# Calculating Work Done on 7.1 kg Object

• Crush1986
In summary, we can use the given force and displacement vectors to calculate the work done, which is equal to the change in kinetic energy. By dividing this work by the given time, we can find the average rate of work being done, which is 10W.
Crush1986

## Homework Statement

A force of ⃑ = 3.5 î+2.7 ĵ N acts on a 7.1 kg object over a displacement of = −2.2 î+3.9 j
m in a time period of ∆t = 0.28 s. At what average rate is work being
done?

## Homework Equations

W= ΔKE
Kinematic equations
F=Ma
W= Fd

## The Attempt at a Solution

I have tried a few ways, I know I'm wrong on the first and not sure of the second
The first way I tried to find the magnitude of force and displacement. I got that the Force's magnitude was 4.42N and the displacement was 4.478m. I then used W= Fd to find the work (4.42N)(4.478m)= 19.793J to find the rate of work I divided by the time (.28s) giving me 70.7 W. This is WAY off from the multiple choice answers which are .4W, .76W, 1.5W, 2.8W, and 10W. I'm not sure what my failure in logic is here. Maybe the force isn't directly pointed the same way as the displacement as I'm assuming? Or maybe something to do with resulting the displacement and force first... I'd love to know.

Attempt two: This time I focused more on the change in kinetic energy equaling the Work approach. Now for this I assumed the car was at rest to begin with... Not sure if that is ok. So I used the magnitude of the force (4.42N) and the weight of the car (7.1kg) to find the acceleration by a= F/m, (.6225 m/s^2) I used the given time to calculate the final velocity by doing a*t and that gave me a final velocity of .1743 m/s. I then calculated KE by 1/2mv^2 and divided it by time to find the rate of work. This gave me .39W, which is close to answer A.

Is attempt two correct? Or am I off...

I thank anyone for their time!

Ok, upon some further thinking, I think I dot product the two vectors and divide by time? Fd/t. So it ends up being 10w.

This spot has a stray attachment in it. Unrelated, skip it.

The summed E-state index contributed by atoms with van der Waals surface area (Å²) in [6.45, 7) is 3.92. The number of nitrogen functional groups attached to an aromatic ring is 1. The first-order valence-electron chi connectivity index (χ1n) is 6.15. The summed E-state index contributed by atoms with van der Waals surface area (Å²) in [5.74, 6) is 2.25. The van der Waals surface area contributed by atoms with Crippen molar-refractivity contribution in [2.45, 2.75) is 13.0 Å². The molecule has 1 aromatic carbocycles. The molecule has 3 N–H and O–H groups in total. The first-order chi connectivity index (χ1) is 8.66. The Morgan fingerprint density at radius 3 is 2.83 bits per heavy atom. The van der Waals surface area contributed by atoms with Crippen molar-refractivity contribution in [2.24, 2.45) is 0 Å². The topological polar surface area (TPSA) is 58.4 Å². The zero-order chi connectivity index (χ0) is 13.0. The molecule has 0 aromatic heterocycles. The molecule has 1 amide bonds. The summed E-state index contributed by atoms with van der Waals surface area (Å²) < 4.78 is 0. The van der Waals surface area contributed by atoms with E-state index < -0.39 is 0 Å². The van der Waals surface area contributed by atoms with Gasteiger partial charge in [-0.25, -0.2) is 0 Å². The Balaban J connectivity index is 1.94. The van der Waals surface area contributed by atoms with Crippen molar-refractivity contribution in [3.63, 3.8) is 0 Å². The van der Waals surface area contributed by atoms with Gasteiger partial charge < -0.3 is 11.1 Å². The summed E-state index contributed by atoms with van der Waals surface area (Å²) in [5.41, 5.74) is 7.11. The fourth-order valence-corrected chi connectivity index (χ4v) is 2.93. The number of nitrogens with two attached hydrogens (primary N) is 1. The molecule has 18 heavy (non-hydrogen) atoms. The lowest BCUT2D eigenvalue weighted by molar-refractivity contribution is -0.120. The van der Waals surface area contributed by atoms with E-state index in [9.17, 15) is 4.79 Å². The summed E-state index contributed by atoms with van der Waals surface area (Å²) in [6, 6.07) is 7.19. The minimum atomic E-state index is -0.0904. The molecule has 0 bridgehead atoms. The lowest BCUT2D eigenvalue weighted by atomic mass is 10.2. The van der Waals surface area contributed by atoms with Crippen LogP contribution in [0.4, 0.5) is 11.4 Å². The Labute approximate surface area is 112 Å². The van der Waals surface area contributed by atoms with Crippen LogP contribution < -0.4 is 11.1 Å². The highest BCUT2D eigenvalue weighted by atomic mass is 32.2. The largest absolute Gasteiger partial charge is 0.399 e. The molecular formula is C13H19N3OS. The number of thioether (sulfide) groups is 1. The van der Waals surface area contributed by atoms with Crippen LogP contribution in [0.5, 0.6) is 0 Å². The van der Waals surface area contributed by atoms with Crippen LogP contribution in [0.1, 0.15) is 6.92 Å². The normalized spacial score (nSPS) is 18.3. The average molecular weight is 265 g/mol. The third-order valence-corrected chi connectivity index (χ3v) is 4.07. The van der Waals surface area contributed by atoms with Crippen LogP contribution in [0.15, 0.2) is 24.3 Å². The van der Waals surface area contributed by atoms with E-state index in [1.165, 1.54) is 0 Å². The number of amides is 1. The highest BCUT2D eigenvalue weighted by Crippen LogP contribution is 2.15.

Crush1986 said:
Ok, upon some further thinking, I think I dot product the two vectors and divide by time? Fd/t. So it ends up being 10w.
yes. The x comp of the force can only do work in the x direction and the y comp of the force can only do work in the y direction. You can add those work values up and divide by the time to get the same result.

## What is work?

Work is defined as the transfer of energy to or from an object by a force acting on the object. It is measured in units of joules (J).

## How do you calculate work?

Work is calculated by multiplying the force applied to an object by the distance the object moves in the direction of the force. The formula is W = Fd, where W is work, F is force, and d is distance.

## What is the unit of measurement for work?

The unit of measurement for work is joules (J). However, in some cases, it may also be measured in newton-meters (Nm) or foot-pounds (ft-lb).

## How do you calculate work done on a 7.1 kg object?

To calculate work done on a 7.1 kg object, you need to know the force acting on the object and the distance the object moves in the direction of the force. Then, you can use the formula W = Fd to calculate the work done.

## Can work be negative?

Yes, work can be negative. This happens when the force and the direction of motion are in opposite directions. In this case, the work done is considered to be negative, indicating that energy is being taken away from the object.

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